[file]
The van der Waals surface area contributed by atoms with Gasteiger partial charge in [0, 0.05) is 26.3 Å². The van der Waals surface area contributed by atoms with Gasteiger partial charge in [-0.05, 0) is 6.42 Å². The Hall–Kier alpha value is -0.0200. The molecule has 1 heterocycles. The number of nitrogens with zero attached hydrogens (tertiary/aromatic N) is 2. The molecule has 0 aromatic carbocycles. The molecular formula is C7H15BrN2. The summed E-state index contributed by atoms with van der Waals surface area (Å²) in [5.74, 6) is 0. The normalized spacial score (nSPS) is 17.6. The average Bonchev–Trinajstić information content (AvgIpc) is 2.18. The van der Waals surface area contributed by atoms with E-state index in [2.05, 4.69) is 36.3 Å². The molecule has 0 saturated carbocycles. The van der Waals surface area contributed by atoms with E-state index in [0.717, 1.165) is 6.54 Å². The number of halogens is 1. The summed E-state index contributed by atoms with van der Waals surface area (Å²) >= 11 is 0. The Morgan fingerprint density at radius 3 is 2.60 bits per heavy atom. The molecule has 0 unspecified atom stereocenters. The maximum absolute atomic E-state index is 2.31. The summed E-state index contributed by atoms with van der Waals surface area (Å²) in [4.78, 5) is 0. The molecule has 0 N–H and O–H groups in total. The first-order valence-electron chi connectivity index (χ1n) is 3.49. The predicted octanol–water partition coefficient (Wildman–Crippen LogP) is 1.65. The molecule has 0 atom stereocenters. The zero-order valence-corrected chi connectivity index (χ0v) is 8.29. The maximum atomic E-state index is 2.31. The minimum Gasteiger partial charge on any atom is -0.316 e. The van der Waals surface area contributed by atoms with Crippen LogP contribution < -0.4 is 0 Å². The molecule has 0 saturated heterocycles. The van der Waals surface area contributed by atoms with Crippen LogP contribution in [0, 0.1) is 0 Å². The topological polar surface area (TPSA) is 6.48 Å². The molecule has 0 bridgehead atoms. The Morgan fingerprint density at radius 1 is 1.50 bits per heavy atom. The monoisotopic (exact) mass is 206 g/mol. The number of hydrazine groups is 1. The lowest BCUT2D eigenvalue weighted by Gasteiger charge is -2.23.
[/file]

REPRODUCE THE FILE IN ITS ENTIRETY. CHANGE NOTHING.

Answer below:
The van der Waals surface area contributed by atoms with Gasteiger partial charge in [0, 0.05) is 26.3 Å². The van der Waals surface area contributed by atoms with Gasteiger partial charge in [-0.05, 0) is 6.42 Å². The Hall–Kier alpha value is -0.0200. The molecule has 1 heterocycles. The number of nitrogens with zero attached hydrogens (tertiary/aromatic N) is 2. The molecule has 0 aromatic carbocycles. The molecular formula is C7H15BrN2. The summed E-state index contributed by atoms with van der Waals surface area (Å²) in [5.74, 6) is 0. The normalized spacial score (nSPS) is 17.6. The average Bonchev–Trinajstić information content (AvgIpc) is 2.18. The van der Waals surface area contributed by atoms with E-state index in [2.05, 4.69) is 36.3 Å². The molecule has 0 saturated carbocycles. The van der Waals surface area contributed by atoms with E-state index in [0.717, 1.165) is 6.54 Å². The number of halogens is 1. The summed E-state index contributed by atoms with van der Waals surface area (Å²) >= 11 is 0. The Morgan fingerprint density at radius 3 is 2.60 bits per heavy atom. The molecule has 0 unspecified atom stereocenters. The maximum absolute atomic E-state index is 2.31. The summed E-state index contributed by atoms with van der Waals surface area (Å²) in [4.78, 5) is 0. The molecule has 0 N–H and O–H groups in total. The first-order valence-electron chi connectivity index (χ1n) is 3.49. The predicted octanol–water partition coefficient (Wildman–Crippen LogP) is 1.65. The molecule has 0 atom stereocenters. The zero-order valence-corrected chi connectivity index (χ0v) is 8.29. The maximum atomic E-state index is 2.31. The minimum Gasteiger partial charge on any atom is -0.316 e. The van der Waals surface area contributed by atoms with Crippen LogP contribution < -0.4 is 0 Å². The molecule has 0 saturated heterocycles. The van der Waals surface area contributed by atoms with Crippen LogP contribution in [0, 0.1) is 0 Å². The topological polar surface area (TPSA) is 6.48 Å². The molecule has 0 bridgehead atoms. The Morgan fingerprint density at radius 1 is 1.50 bits per heavy atom. The monoisotopic (exact) mass is 206 g/mol. The number of hydrazine groups is 1. The lowest BCUT2D eigenvalue weighted by Gasteiger charge is -2.23.